Results: The risk of of combined heart attack, stroke and death from cardiovascular disease was reduced by 30% in the Med + Olive Oil group, and 28% in the Med + Nuts group.

Some more details:

  • The results were only significant in men, not women.
  • The risk of stroke went down by 39% in the Mediterranean diet groups.
  • There was no statistically significant difference in heart attacks.
  • Dropout rates were twice as high in the control group (11.3%), compared to the Mediterranean diet groups (4.9%).
  • When looking at subgroups, people with high blood pressure, lipid problems or obesity responded best to the Mediterranean diet.
  • Despite this study being hailed as a success story, there was no statistically significant difference in total mortality (risk of death).

Conclusion: A mediterranean diet with either olive oil or nuts may reduce the combined risk of stroke, heart attack and death from cardiovascular disease. There was no statistically significant effect in women and no reduction in mortality.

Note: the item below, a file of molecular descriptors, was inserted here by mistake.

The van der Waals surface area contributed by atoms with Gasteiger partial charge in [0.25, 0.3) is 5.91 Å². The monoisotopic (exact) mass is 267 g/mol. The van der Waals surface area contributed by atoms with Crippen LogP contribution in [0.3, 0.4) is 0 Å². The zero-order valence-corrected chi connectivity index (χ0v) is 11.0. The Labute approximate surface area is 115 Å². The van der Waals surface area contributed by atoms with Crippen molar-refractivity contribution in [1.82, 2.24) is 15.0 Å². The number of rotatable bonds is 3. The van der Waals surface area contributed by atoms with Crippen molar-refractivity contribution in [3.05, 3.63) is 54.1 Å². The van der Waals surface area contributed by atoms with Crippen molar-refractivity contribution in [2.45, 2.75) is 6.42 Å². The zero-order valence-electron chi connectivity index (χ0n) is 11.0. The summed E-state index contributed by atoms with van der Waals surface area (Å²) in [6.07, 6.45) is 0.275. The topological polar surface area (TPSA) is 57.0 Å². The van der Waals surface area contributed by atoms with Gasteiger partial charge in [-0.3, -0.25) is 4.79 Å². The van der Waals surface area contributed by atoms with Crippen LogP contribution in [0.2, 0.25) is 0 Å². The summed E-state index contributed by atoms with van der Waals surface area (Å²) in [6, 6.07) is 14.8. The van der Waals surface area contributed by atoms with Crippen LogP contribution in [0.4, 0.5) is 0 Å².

1.2 Salas-Salvado J, et al. Effect of a Mediterranean Diet Supplemented With Nuts on Metabolic Syndrome Status. JAMA Internal Medicine, 2008.

Details: Data from 1224 individuals in the PREDIMED study was analyzed after 1 year, examining whether the diet helped individuals reverse the metabolic syndrome.

Results: The prevalence of metabolic syndrome decreased by 6.7% in the Med + Olive Oil group and 13.7% in the Med + Nuts group. The results were statistically significant only for the Med + Nuts group.

Conclusion: A mediterranean diet supplemented with nuts may help to reverse the metabolic syndrome.


1.3 Montserrat F, et al. Effect of a Traditional Mediterranean Diet on Lipoprotein Oxidation. JAMA Internal Medicine, 2007.

Details: 372 individuals from the PREDIMED study who were at a high cardiovascular risk were assessed after 3 months, looking at changes in oxidative stress markers like oxidized LDL (ox-LDL).

Results: The levels of oxidized LDL decreased in both Mediterranean Diet groups, but did not reach statistical significance in the low-fat control group.

Conclusion: The mediterranean diet caused reductions in oxidized LDL cholesterol, along with improvements in several other heart disease risk factors.


1.4 Salas-Salvado J, et al. Reduction in the Incidence of Type 2 Diabetes With the Mediterranean Diet: Results of the PREDIMED-Reus nutrition intervention randomized trial. Diabetes Care, 2011.

Details: 418 non-diabetic participants in the PREDIMED study were assessed after 4 years, looking at their risk of having developed type 2 diabetes.